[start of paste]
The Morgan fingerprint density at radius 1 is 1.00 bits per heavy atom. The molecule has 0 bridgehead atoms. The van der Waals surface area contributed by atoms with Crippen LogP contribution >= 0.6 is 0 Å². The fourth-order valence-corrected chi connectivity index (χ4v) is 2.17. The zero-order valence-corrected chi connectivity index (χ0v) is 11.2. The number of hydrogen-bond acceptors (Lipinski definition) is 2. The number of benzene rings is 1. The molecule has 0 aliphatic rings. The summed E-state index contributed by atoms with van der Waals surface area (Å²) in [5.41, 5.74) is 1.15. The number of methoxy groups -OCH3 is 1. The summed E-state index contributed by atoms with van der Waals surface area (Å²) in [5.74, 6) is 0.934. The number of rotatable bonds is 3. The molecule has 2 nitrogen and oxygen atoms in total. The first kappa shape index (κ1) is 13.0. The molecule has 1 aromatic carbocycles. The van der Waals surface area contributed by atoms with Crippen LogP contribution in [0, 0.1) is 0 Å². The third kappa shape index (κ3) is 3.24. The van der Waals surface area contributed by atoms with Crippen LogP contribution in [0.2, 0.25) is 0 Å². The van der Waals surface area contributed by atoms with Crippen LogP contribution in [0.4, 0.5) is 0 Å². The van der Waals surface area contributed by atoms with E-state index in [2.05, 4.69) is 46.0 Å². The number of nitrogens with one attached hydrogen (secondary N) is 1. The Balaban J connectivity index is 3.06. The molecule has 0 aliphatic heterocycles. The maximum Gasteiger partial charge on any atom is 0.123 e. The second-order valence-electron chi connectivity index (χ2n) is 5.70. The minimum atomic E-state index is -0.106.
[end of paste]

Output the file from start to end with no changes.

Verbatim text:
The Morgan fingerprint density at radius 1 is 1.00 bits per heavy atom. The molecule has 0 bridgehead atoms. The van der Waals surface area contributed by atoms with Crippen LogP contribution >= 0.6 is 0 Å². The fourth-order valence-corrected chi connectivity index (χ4v) is 2.17. The zero-order valence-corrected chi connectivity index (χ0v) is 11.2. The number of hydrogen-bond acceptors (Lipinski definition) is 2. The number of benzene rings is 1. The molecule has 0 aliphatic rings. The summed E-state index contributed by atoms with van der Waals surface area (Å²) in [5.41, 5.74) is 1.15. The number of methoxy groups -OCH3 is 1. The summed E-state index contributed by atoms with van der Waals surface area (Å²) in [5.74, 6) is 0.934. The number of rotatable bonds is 3. The molecule has 2 nitrogen and oxygen atoms in total. The first kappa shape index (κ1) is 13.0. The molecule has 1 aromatic carbocycles. The van der Waals surface area contributed by atoms with Crippen LogP contribution in [0, 0.1) is 0 Å². The third kappa shape index (κ3) is 3.24. The van der Waals surface area contributed by atoms with Crippen LogP contribution in [0.2, 0.25) is 0 Å². The van der Waals surface area contributed by atoms with Crippen LogP contribution in [0.4, 0.5) is 0 Å². The van der Waals surface area contributed by atoms with E-state index in [2.05, 4.69) is 46.0 Å². The number of nitrogens with one attached hydrogen (secondary N) is 1. The Balaban J connectivity index is 3.06. The molecule has 0 aliphatic heterocycles. The maximum Gasteiger partial charge on any atom is 0.123 e. The second-order valence-electron chi connectivity index (χ2n) is 5.70. The minimum atomic E-state index is -0.106.